11. ^ Capinera, John L. (2001). Handbook of Vegetable Pests. Gulf Professional Publishing. pp. 317–320. ISBN 978-0-12-158861-8.
  12. ^ Tsuchida, T.; Koga, R.; Horikawa, M.; Tsunoda, T.; Maoka, T.; Matsumoto, S.; Simon, J. -C.; Fukatsu, T. (2010). "Symbiotic Bacterium Modifies Aphid Body Color". Science. 330 (6007): 1102–4. Bibcode:2010Sci...330.1102T. doi:10.1126/science.1195463. PMID 21097935. S2CID 206529034.
  13. ^ Scarborough, C. L.; Ferrari, J.; Godfray, H. (2005). "Aphid Protected from Pathogen by Endosymbiont". Science. 310 (5755): 1781. doi:10.1126/science.1120180. PMID 16357252. S2CID 32543175.
  14. ^ Tsuchida, T.; Koga, R.; Fukatsu, T. (2004). "Host Plant Specialization Governed by Facultative Symbiont". Science. 303 (5666): 1989. doi:10.1126/science.1094611. PMID 15044797. S2CID 46139967.
  15. ^ a b Simon, J. C.; Stoeckel, S.; Tagu, D. (2010). "Evolutionary and functional insights into reproductive strategies of aphids". Comptes Rendus Biologies. 333 (6–7): 488–96. doi:10.1016/j.crvi.2010.03.003. PMID 20541160.
  16. ^ Brisson, J. A.; Nuzhdin, S. V. (2008). "Rarity of Males in Pea Aphids Results in Mutational Decay". Science. 319 (5859): 58. Bibcode:2008Sci...319...58B. doi:10.1126/science.1147919. PMID 18174433. S2CID 34320106.
  17. ^ Nancy A. Moran; Tyler Jarvik (2010). "Lateral Transfer of Genes from Fungi Underlies Carotenoid Production in Aphids". Science. 328 (5978): 624–627. Bibcode:2010Sci...328..624M. doi:10.1126/science.1187113. PMID 20431015. S2CID 14785276.
  18. ^ Hawthorne, D. J.; Via, S. (2001). "Genetic linkage of ecological specialization and reproductive isolation in pea aphids". Nature. 412 (6850): 904–7. Bibcode:2001Natur.412..904H. doi:10.1038/35091062. PMID 11528477. S2CID 4325260.
  19. ^ Mutti, N. S.; Louis, J.; Pappan, L. K.; Pappan, K.; Begum, K.; Chen, M. -S.; Park, Y.; Dittmer, N.; Marshall, J.; Reese, J. C.; Reeck, G. R. (2008). "A protein from the salivary glands of the pea aphid, Acyrthosiphon pisum, is essential in feeding on a host plant". Proceedings of the National Academy of Sciences. 105 (29): 9965–9. Bibcode:2008PNAS..105.9965M. doi:10.1073/pnas.0708958105. PMC 2481341. PMID 18621720.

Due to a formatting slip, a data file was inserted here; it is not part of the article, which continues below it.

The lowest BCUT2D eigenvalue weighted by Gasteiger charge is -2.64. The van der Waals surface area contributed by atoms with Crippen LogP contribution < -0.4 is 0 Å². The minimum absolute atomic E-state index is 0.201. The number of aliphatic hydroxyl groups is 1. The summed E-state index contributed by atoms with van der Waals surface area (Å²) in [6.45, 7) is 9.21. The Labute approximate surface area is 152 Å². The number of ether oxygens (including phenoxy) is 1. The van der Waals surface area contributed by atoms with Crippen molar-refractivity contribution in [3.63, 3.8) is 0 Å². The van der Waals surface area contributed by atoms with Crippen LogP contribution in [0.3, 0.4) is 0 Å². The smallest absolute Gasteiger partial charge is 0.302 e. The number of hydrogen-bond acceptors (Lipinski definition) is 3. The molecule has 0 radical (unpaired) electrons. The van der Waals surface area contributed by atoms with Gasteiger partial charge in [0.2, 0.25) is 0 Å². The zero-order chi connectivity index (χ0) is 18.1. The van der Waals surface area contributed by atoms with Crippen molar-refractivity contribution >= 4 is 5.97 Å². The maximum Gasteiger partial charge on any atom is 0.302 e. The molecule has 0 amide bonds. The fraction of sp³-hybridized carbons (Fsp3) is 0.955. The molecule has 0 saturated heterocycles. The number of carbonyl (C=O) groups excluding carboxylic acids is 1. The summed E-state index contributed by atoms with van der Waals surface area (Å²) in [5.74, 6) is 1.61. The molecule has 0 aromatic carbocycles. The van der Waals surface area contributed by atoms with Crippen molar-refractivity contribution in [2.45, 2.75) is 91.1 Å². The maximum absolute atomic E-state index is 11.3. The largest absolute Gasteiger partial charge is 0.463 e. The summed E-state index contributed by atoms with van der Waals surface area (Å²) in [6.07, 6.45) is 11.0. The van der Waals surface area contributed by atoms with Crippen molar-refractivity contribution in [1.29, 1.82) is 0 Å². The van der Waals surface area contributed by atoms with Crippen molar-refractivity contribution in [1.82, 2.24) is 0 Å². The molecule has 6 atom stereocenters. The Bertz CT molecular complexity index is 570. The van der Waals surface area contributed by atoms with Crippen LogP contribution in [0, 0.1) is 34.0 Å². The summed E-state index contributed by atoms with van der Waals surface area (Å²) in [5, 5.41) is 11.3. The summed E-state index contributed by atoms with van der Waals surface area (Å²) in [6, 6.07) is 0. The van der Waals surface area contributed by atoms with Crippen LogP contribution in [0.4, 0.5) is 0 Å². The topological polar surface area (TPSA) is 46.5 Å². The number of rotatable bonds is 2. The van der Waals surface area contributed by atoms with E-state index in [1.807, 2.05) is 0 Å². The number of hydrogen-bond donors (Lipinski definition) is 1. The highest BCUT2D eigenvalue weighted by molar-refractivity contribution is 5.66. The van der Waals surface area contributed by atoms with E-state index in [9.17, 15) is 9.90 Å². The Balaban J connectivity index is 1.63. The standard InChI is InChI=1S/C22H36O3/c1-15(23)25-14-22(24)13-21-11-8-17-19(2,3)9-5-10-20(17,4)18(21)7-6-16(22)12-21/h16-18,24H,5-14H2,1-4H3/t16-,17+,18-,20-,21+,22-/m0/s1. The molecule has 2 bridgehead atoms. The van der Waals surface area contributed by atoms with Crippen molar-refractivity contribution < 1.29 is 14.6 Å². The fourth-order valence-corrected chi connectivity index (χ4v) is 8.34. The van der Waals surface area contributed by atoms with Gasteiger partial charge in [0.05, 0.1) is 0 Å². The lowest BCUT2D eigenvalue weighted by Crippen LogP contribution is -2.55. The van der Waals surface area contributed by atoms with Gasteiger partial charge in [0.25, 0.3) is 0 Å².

20. ^ Peccoud, J.; Simon, J.-C. (2010). "The pea aphid complex as a model of ecological speciation". Ecological Entomology. 35: 119–130. doi:10.1111/j.1365-2311.2009.01147.x.
  21. ^ a b c d e f g h i j k l m IAGC (2010) Genome Sequence of the Pea Aphid Acyrthosiphon pisum. Plos Biol 8
  22. ^ a b c d e f g Brinza, L., et al. (2009) Systemic analysis of the symbiotic function of Buchnera aphidicola, the primary endosymbiont of the pea aphid Acyrthosiphon pisum. Cr Biol 332, 1034-1049
  23. ^ a b c d e Shigenobu, S.; et al. (2000). "Genome sequence of the endocellular bacterial symbiont of aphids Buchnera sp. APS". Nature. 407 (6800): 81–86. Bibcode:2000Natur.407...81S. doi:10.1038/35024074. PMID 10993077.
  24. ^ oran, N.A., et al. (1993) A Molecular Clock in Endosymbiotic Bacteria is Calibrated Using the Insect Hosts. Proceedings of the Royal Society of London. Series B: Biological Sciences 253, 167-171